Introducing the First, Best, and Only Didactic Qbank for First-Year PA Students

March 11, 2019
This story begins with a casual discussion at the 2017 PAEA Education Forum in Denver, CO, between a faculty member of a large PA program in the Pacific Northwest who runs her program’s didactic curriculum and myself, Rosh Review’s founder and CEO.

Didactic Year Director: “What if there was a Didactic Qbank for our students like the one we use for PANCE review?”

Adam Rosh: “What would that look like?”

Didactic Year Director: “It would contain hundreds to thousands of questions focused on the foundational topics of PA school, such as anatomy, pathogenesis, pathophysiology, epidemiology, microbiology, diagnostic studies and labs, pharmacotherapeutics, treatment plans, patient education, and health maintenance and prevention.”

Adam Rosh: “What type of explanations should it have?”

Didactic Year Director: “Since there is so much content during first year, explanations should include a comprehensive overview of the disease or condition and go in-depth on the most important aspects that students should know. After reading each explanation, the student should have a much deeper understanding of the topic.

Adam Rosh: “So we want to provide rich content that manages complexity and delivers simplicity so students build a solid foundation, tame the whirlwind of first year, and are prepared to excel starting day one of second year?”

Didactic Year Director: “Exactly. And it means my faculty can stop spending time writing questions. Can it be done?”

Adam Rosh:  “Yes!”

Fast forward a year and a half to the present: the first Qbank dedicated to didactic education is now live! And it exceeds our wildest expectations!

We are so excited that we want to share this news with all first-year PA students. The Didactic Qbank was created with the following goals:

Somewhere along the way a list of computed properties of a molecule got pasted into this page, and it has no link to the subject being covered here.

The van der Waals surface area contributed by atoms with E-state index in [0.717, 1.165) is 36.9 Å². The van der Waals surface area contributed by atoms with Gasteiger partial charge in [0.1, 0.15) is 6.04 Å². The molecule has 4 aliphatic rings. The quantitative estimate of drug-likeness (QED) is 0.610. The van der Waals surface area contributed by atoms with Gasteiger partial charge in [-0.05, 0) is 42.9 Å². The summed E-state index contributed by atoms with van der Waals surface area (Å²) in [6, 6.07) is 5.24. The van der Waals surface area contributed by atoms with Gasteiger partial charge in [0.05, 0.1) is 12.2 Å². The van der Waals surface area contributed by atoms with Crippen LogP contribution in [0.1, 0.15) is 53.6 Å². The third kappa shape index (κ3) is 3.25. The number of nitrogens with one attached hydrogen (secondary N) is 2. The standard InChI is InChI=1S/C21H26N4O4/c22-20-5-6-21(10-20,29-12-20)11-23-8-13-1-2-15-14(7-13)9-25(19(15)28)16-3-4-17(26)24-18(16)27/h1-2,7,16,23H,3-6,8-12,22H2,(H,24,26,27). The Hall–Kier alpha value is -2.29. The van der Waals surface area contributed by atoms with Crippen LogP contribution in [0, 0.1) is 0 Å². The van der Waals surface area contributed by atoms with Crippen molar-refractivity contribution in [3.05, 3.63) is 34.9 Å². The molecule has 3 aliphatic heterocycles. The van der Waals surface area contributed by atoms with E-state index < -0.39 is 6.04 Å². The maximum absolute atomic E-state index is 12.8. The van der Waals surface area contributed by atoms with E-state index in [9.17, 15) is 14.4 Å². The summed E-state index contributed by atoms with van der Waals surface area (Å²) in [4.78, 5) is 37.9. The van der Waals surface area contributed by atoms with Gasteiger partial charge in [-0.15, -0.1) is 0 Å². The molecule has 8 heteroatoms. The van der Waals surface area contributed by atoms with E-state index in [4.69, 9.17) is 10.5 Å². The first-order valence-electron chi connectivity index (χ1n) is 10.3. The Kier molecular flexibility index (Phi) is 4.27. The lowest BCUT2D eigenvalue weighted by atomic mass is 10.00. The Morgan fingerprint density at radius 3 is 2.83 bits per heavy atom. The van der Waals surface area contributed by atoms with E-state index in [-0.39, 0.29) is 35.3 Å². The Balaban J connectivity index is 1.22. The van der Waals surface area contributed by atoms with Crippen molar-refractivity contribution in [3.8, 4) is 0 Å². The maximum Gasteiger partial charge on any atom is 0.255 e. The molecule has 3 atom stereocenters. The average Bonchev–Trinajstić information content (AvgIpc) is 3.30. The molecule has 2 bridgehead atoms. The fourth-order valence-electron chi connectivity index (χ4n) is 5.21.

Help First-Year PA Students Build a Foundation

The material taught in first year is so critical to understand because it builds your foundation for clinical year and, ultimately, the decisions you’ll make when caring for patients. For example, when you decide what medication to prescribe to your patient as a certified PA, you may have memorized some of the side effects. But that is not enough. You need to understand the implications of those side effects so that you can react, if necessary. Knowing that a patient whose skin turns red while receiving vancomycin simply needs the infusion slowed down or paused for a while, rather than discontinuing it indefinitely because some individuals may think it is an allergy (it’s not), can be the difference between a delayed treatment and a cured patient.

Looking back on my years as an emergency physician, the greatest investment I’ve made in the care of my patients was a complete dedication to learning as much medicine as possible during medical school. I believed that building a strong foundation would make a difference when managing difficult patient cases. A strong foundation also allowed me to lead a career in education. To be a teacher of aspiring students, it is important to know foundational medicine, the correlations between conditions, and the cause and effects of interventions. All of this starts on day one of PA school. Start now.

Tame the Whirlwind of First Year of PA School

Going from undergraduate college to PA school is daunting. It is life in the fast lane. The amount of material you are expected to digest in one year of PA school is equivalent to many years of undergraduate work. There is no doubt you will be operating out of your comfort zone. Most students adapt and go on to succeed, but some struggle.

One of the most important tips for being successful in PA school is to identify your study plan early. It is okay to try a few different techniques, but you want to find the one that works for you, sooner rather than later. A technique that worked extremely well for me was to attend lectures, go home and review my notes, and then spend 30 to 60 minutes doing practice questions related to the content I just reviewed. This technique reinforces what you just learned, and more importantly, helps to identify what you don’t know. I refer to this technique as identifying your unknown unknowns, which you can read about in an article about studying for the PANCE (save this for when you begin your PANCE review!). It looks something like this:

retrieval practice